Making this new film for the officers and men of the Air Corps means considerably more than acting and talking for Captain Clark Gable. He has to interrogate the combat crews for ideas about equipment and clothing, listen to their views on air strategy, take down notes of their experiences when they return from their missions, often in the cold dark hours of the early morning. Sometimes he must travel to London to consult with the senior staffs there, and only then does he get a few hours of relaxation before returning to the job in hand.
One hot day Captain Clark Gable did see a movie, “Casablanca,” at the Regal Theater. Then with a couple of officer friends, he walked across Mayfair to dinner at a restaurant which has become exceedingly popular with U.S. personnel, probably because they like its gracious paneled walls and soft green carpets and courteous elderly waiters and general atmosphere of quiet distinction. They had soup and roast pork, with fried potatoes and cauliflower, and then it was pointed out to them that they had reached the five shilling limit laid down under food laws so they had to do without dessert.
It is a strange life for a famous screen star, so long accustomed to the brilliance and the glamour and the luxury and the wild adoring crowds. Yet Clark seems as cheerful and content as any man could be; stimulated by the certain knowledge he is playing his fine worthwhile part during these breathless days of history.
Every morning he finds time to read “Stars & Stripes,” the U.S. Army newspaper in England, so he knows something of what film folks are doing both in London and at home. I talked to him about Burgess Meredith and Gene Raymond, both over here wearing khaki like himself, and then we discussed “The Shipbuilders,” a new British movie in which Clive Brook and Margot Grahame are playing, and Clark laughed understandingly when I told him how Vivien Leigh, posing in a classic white chiffon gown for her portrait by famous Augustus John, complained it made her feel like Scarlett O’Hara as an angel!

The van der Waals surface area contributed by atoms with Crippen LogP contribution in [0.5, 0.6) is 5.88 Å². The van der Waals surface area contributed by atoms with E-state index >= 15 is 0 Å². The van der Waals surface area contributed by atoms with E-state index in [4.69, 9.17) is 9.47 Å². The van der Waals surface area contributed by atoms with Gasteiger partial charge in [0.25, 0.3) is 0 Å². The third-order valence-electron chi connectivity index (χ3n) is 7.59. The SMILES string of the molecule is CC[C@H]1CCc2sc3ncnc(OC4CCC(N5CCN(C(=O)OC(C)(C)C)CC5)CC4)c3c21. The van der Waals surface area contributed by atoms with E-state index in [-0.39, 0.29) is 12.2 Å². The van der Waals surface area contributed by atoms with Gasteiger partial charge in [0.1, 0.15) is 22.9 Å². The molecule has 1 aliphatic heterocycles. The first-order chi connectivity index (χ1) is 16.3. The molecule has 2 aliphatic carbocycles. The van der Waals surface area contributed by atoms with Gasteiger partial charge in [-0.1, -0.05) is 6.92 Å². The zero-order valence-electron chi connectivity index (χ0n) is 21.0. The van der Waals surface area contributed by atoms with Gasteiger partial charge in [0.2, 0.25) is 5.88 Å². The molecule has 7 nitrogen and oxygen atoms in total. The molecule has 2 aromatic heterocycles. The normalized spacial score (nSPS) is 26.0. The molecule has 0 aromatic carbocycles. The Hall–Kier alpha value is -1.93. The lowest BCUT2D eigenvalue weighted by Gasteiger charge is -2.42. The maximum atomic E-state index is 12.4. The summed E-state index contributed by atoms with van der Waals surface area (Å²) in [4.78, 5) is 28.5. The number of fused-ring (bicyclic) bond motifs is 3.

When conversation passed to Laurence Olivier, producing and directing “Henry V,” with all Shakespeare’s peerless prose so faithfully reproducing the Battle of Agincourt, Clark’s eyes gleamed with a sudden new light. “That’s what I mean to do after the war,” he said. “It’s the man back of the cameras who makes the film—I’ve learned that these last few weeks.”
So when Captain Clark Gable has finished his job and goes home to Hollywood, maybe he will take up an entirely new role in the studio. That is only a dim speculation at the moment for he cannot spare the time or energy to dream ahead when the demands of the present are so vitally possessive. Tough and vigorous, patient and determined, Gable today typifies everything that Winston Churchill had in mind when he spoke of the warrior who is “grim and gay,” the resolute fighting man who thinks of his country first and foremost.
Editor’s Note: As we go to press we hear that Captain Gable has won the 5-Star Air Medal for “exceptionally meritorious achievement while participating in five separate bomber combat missions” over enemy territory.